The high standard of welfare we have at Holly Lodge is solely down to Dad and James’ passion for producing fantastic British beef. Whether you disagree with, or support beef production, I have to say I have never seen a better looked after herd of moos, and whilst their fate is inevitable, I totally believe that if you are going to eat meat you should be educated and aware of the production process. I personally have seen everything from the birth of calves through to the slaughter of cows and knowing British agriculture the way I do; I would quite happily say that you would struggle to find a higher standard of welfare anywhere else in the world. I’m sure I speak for every British livestock farmer when I say they are passionate about caring for their animals. Recently I have been following some more farmers on Instagram and for a true picture of the highs and lows of farming animals a great follow is the_chief_shepherdess.
Once the cattle at Holly Lodge are the desired weight for slaughter Dad hand selects different cattle for different markets. With over 40 years of experience in handling cattle, Dad only has to walk through his herd to know which animals will be suitable for certain retailers, and which animals will be better for some of our independent clients. Normally when selecting cattle, he looks at the fat cover on the brisket (between their front legs) and the rib, and the muscling in the loin and forequarters. Our independent clients like animals with much more fat as they tend to hang the carcasses for a lot longer than major retailers. This extra fat protects the ageing meat underneath and also gives the beef a cracking flavour. Once he has sold his cattle on to the retailers via the slaughterhouses, the whole process starts again with another batch of moos.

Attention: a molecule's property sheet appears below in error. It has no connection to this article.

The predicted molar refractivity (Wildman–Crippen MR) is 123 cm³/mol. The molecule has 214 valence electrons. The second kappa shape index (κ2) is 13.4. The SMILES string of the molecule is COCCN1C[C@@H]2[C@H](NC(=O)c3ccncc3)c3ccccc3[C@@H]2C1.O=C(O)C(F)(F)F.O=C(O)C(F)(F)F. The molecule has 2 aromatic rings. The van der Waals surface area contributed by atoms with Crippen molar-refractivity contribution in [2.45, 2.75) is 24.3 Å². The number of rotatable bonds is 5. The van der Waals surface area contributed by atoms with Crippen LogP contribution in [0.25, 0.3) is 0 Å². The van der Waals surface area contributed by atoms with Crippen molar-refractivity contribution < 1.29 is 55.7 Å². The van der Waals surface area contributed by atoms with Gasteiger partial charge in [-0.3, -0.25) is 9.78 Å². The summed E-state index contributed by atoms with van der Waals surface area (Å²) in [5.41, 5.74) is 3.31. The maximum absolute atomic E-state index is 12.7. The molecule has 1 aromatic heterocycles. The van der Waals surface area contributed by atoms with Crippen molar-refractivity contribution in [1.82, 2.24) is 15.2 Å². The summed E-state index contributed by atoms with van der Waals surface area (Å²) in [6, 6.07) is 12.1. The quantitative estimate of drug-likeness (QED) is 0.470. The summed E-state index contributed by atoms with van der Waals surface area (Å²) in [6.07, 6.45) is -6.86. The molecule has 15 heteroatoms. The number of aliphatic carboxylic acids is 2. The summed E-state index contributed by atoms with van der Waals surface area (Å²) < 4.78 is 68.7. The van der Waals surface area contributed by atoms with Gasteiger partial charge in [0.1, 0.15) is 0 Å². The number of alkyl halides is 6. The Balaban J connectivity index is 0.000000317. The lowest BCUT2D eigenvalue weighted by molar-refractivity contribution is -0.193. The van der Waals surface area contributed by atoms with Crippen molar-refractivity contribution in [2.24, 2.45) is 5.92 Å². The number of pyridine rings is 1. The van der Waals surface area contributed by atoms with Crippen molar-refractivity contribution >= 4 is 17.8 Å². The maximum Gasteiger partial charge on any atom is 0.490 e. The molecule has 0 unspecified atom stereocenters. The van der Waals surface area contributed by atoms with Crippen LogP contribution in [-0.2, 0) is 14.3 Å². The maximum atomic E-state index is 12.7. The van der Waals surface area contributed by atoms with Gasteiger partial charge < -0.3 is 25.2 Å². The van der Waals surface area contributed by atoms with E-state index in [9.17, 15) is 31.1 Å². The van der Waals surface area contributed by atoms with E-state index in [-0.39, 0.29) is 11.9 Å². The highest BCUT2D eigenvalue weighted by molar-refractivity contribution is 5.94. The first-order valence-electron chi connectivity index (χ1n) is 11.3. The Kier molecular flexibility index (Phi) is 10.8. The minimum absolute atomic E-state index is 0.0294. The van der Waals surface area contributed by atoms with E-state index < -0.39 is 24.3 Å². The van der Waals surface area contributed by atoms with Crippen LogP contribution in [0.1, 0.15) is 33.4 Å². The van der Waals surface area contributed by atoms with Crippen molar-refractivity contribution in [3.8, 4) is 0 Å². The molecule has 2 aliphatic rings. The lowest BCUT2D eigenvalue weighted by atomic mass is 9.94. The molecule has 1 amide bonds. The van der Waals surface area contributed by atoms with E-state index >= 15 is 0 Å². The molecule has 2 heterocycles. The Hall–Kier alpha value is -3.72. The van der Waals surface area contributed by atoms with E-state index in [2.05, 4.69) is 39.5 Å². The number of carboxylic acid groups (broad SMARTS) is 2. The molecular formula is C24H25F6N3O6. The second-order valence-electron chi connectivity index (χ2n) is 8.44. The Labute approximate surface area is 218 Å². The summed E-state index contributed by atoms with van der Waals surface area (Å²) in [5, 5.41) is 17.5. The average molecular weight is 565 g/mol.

Farming livestock is certainly a labour of love. You can’t force yourself to be good at it, you have to love it, live it and breathe it. There is no day when you can wake up and think ‘oh, never mind about the cows today’, you have to be there, 24/7 to look after your animals. There are days when it can be challenging for Dad and James, namely when they are covered in poo from calving a cow or being chased through the yard by a young bullock who has just come back in off the grass, but I think I would be fairly accurate when I say they also absolutely love it.
This blog is a little longer than normal, but hopefully it has given you a little insight into how things work in the beef enterprise at Holly Lodge. Again, I hope everyone is continuing to stay well and keeps a positive mind throughout this strange time. One thing I am doing to help is a lot of cooking, so on that note, I’m off to put my locally sourced flat iron steak on the BBQ! xx